Did you know: The Ring that Aragorn wears through-out all the movies is known as the ring of Barahir. The Ring of Barahir was an ornate silver ring given to Barahir by the Elven King Finrod Felagund (Galadriel’s brother), in reward for saving his life in Dagor Bragollach. This dates back to the 1st age, thousands of years before Sauron, Aragorn, Gandalf and most of Middle-Earth.
The important thing to remember here is it was a sign of eternal friendship between Finrod (elves) and the House of Barahir (men) and it became a heirloom of his kin. This dates back to the 1st age thousands of years before Aragorn was born.
So how did Aragorn come to wear it? And what makes this ring so special? Let us take a look into the history of this ring:
Finrod gave the ring to Barahir:
There King Finrod Felagund, hastening from the south, was cut off from his people and surrounded with small company in the Fen of Serech; and he would have been slain or taken, but Barahir came up with the bravest of his men and rescued him, and made a wall of spears about him; and they cut their way out of the battle with great loss. Thus Felagund escaped, and returned to his deep fortress of Nargothrond; but he swore an oath of abiding friendship and aid en every need to Barahir and all his kin, and in token of his vow he gave to Barahir his ring.
— The Silmarillion, Of the Ruin of Beleriand and the Fall of Fingolfin. Then later on we learn that the ring moved from Barahir to his son Beren.
Barahir’s hand and ring were taken by the orcs that killed him, but were retrieved by his son Beren when he avenged his father. Beren laid the hand to rest with his father’s remains, but kept and wore the ring. This is the same Beren that loved the Elf Luthien. Aragorn sings about them in the quest to to destroy the one ring, the same Beren and Luthien that is considered to be the greatest love story ever written. The same Beren (man) that loved an Elf (Luthien).
Beren used the ring to prove his lineage to Thingol (elf) when he first entered Doriath (the elfish kingdom) and again when he sought Finrod’s help in the quest for the Silmaril. Here’s where it gets really detailed but we’ll only mention the important parts: The ring was passed from Beren in direct line to Dior, then his daughter Elwing and her son Elros, who brought it to Númenor during the Second Age. It became a heirloom of the kings of Númenor until Tar-Elendil gave the ring to his eldest daughter Silmariën, who was not allowed to succeed him on the throne. She in turn gave the ring to her son Valandil, first Lord of Andúnië. It was handed down to succeeding Lords of Andúnië to the last one, none other than Elendil.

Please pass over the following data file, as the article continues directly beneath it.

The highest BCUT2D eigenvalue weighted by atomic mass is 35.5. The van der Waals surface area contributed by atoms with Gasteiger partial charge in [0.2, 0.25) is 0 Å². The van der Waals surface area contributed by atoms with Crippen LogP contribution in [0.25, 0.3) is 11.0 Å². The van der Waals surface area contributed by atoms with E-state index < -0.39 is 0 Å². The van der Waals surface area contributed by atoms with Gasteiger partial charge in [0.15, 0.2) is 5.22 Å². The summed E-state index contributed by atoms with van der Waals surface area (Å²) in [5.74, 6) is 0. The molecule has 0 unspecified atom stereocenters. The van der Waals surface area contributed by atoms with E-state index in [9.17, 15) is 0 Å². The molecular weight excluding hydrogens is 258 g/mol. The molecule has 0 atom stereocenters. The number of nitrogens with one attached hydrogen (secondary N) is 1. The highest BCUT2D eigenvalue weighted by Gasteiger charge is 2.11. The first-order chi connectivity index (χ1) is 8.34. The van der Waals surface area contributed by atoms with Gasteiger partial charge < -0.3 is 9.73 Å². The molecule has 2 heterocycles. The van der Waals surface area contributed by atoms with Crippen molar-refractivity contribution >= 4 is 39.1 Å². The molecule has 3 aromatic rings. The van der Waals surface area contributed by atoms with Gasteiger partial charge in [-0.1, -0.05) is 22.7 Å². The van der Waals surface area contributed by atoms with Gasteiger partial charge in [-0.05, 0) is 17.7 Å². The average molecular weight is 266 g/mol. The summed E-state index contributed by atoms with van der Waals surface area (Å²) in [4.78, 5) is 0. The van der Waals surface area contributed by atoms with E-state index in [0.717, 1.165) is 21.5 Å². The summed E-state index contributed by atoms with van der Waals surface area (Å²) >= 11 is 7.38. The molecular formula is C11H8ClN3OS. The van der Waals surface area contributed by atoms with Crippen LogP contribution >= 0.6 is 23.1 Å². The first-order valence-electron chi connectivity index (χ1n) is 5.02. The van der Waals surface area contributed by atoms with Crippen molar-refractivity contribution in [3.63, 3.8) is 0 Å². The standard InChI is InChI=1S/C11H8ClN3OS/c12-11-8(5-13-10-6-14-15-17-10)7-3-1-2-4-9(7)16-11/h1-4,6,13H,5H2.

We know Elendil is the direct great great…great…grand-father of Aragorn and survivor of the Downfall of Númenor, and the founder and first King of Arnor and Gondor. This is the name Aragorn always shouted when chargin into battle. “Elendil!!”
Before we go further, lets step back a few years and mention that Aragorn and all his direct ancestors (Isildur, Elendil, etc.) were all Dunedain. The Dúnedain (singular: Dúnadan) were Men descended from the Númenóreans who survived the fall of their island kingdom, Númenor, and migrated to Eriador in Middle-earth, led at first by Elendil and his sons. The below video shows how much respect and renown there were for people who were part of the first men.
About the ring itself:
The ring was described as the likeness of two serpents intertwined with eyes made of green jewels. This was the symbol of the House of Finarfin. The serpents met beneath a crown of golden flowers that one upheld and one devoured. The jewels at least were crafted in Valinor and sometimes seemed to burn with green fire.
(…)green jewels gleamed there that the Ñoldor had devised in Valinor. For this ring was like to twin serpents, whose eyes were emeralds, and their heads met beneath a crown of golden flowers, that the one upheld and the other devoured; that was the badge of Finarfin and his house.” (Silmarillion)
Tolkien described the ring in verse in the Lay of Leithian:
“Proud are the words, and all there turned
to see the jewels green that burned
in Beren’s ring. These Gnomes had set
as eyes of serpents twined that met
beneath a golden crown of flowers,
that one upholds and one devours:
the badge that Finrod made of yore
and Felagund his son now bore.”
We love this tale and even more so the fact that this was included in the movies.
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